Book Review: The Lost Art of Dying

The details: L.S. Dugdale, The Lost Art of Dying: Reviving Forgotten Wisdom (New York: Harper One, 2020).

The problem and the question:  More and more North Americans have been dying poorly. We pursue a seemingly endless array of medical treatments with the hope of a cure, and, in exchange, often sacrifice our quality of life. We are dying alone and with regrets. And we die in fear, untethered from a sense of a bigger purpose. How can we support others’ dying and prepare for our own dying so that death is done “well”?

The thesis:  To die well, we must live well. 

What this means for Dugdale:  Dying well means living with a sense of our finitude.  We’re all going to die someday, and it’s best if we deal with that fact while we aren’t facing death head-on.  That does not mean we look forward to dying, but that we have judged and arranged our todays (and tomorrows) with an awareness that we cannot do/have it all.  We cannot be cured of death.

Dying well requires a connection to community and loved ones.  Which is to say that we must be present for others when they are dying (to both support them and to be reminded of our own mortality), and we must be prepared to unashamedly invite others in to our dying processes. Community helps us answer – or, at least admit that we often have – lingering questions about our existence.

Dying well means considering our literal deathbed.  The art of dying well is to curate, if you are able, your final days and moments so that you are at “home.” A hospital can be a “home” for various reasons, but Dugdale argues that hospitals often present barriers to dying well. So, thinking through what is important to you is a first step to dying in the bed and company of your heart’s desire.

Dying well requires that we acknowledge our fear of death.  It is out of fear of death that we “wage war” on the illnesses that ravage our bodies.  This fear is sometimes mistaken for a “desire to live,” though the quality of life one lives when on a third or fourth experimental drug says otherwise. It is natural to be afraid of what we do not know and what we cannot control, but Dugdale writes,“[N]ot all fear compels a person to submit to torturous procedures that are unlikely to help.”*.  To die well while afraid is to “walk courageously…toward the terror and sadness.”** To stare back at the fear of death is the only way to die well.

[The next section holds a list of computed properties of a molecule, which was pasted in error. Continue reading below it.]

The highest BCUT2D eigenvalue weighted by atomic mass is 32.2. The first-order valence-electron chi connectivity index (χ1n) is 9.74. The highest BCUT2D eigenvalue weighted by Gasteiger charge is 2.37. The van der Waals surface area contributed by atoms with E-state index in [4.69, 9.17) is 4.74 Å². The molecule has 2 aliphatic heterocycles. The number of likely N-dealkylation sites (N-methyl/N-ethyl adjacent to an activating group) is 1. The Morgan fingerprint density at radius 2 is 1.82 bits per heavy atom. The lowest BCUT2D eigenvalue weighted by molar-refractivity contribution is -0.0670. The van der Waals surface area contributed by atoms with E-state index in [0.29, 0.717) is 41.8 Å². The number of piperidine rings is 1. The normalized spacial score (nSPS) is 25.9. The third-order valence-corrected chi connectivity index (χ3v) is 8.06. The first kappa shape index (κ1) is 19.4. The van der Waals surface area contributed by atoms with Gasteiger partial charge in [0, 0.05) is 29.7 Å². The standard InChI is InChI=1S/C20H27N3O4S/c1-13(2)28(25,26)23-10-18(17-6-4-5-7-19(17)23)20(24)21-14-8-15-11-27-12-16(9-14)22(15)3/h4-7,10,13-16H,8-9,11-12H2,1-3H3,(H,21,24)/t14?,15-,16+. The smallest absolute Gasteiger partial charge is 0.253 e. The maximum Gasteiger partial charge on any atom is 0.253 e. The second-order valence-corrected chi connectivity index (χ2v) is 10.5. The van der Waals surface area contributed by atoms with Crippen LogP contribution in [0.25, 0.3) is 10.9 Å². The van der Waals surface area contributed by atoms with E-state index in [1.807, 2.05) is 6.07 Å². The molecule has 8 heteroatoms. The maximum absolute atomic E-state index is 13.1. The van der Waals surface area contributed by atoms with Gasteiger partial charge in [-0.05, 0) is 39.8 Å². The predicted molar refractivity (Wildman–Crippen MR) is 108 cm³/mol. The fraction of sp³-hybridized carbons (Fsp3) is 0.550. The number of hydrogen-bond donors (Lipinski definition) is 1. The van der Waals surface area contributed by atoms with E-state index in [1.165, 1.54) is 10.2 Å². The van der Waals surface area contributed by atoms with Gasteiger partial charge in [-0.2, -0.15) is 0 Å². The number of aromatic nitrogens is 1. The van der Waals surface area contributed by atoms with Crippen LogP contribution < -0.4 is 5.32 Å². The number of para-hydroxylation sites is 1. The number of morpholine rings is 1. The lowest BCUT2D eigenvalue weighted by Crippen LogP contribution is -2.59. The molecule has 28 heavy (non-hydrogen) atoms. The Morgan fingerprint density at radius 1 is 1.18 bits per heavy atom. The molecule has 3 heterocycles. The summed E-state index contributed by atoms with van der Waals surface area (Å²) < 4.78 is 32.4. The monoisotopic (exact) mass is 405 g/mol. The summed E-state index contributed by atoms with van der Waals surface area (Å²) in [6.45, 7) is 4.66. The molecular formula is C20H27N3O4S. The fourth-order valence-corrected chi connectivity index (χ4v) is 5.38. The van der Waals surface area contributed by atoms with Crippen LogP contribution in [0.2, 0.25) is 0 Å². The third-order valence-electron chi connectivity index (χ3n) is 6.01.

Dying well means attending to the body and the spirit. Dugdale writes of “vandalized shalom,” where bodies, communities, and the world are not as they are meant to be and are affected by decay.***  Yet it is within (broken) community that we find meaning and transformation. And it is within communities of faith, Dugdale suggests, that we find spiritual grounding to ease despair and emptiness.

Finally, dying well entails devoting time—more than one might think—to the rituals surrounding death.  While our culture around death has shifted significantly in the recent past, passing on to “professionals” the actions associated with saying our final good byes, Dugdale suggests that what is gained with efficiency does not offset what is lost ritually. Rituals, like preparing the body for burial or funerals, aren’t meant to be efficient, but to be effective markers of significant transition. In the case of death, they are meant to allow us to show love to the deceased, to the bereaved, and to contemplate our own mortality. What would it look like for families and communities to return to holding these rituals, rather than funeral homes?  Would it help the living to live (and die) better and to mourn more fully?

Personal reflection:  I finished this book on my birthday, a purposeful move…for though birthdays invite us to celebrate our lives and existence, with each passing year, they also mark, if we pay attention, our certain mortality. While I had a blip in my mid-20s where the idea of death filled me with utter sadness, I have largely felt unintimidated by death. I’m certainly not personally eager for it, nor do I wish anyone else an untimely death, but, with Dugdale, I have felt convicted that how we live (not what we have or ultimately what we accomplish) is how we die. And so I have tried to shape my life around priorities, which include faith, community, and no small amount of not-putting-up-with-crap.

A birthday donut: definitely contemplating my mortality, with the help of delicious, delicious carbs and fat.

Reading The Lost Art of Dying couldn’t have come at a better time–in the midst of a pandemic, in the midst of societal upheaval, and in the midst of the earth rebelling against human abuse. Each of these circumstances reminds us of just how interconnected we all are. How your ability to live well relies on my ability to live well. How your ability to die well — without fear, surrounded by loved ones at home — is intricately connected with my ability to die well.

It may seem strange to educate ourselves on dying well, while death feels far off, but as Dugdale suggests, what better time is there?  What does it mean for you to live well? I’d love to hear your thoughts.

On a lighter but connected note: 

*Dugdale, 98.
**Dugdale, 110.
***Dugdale, 150.

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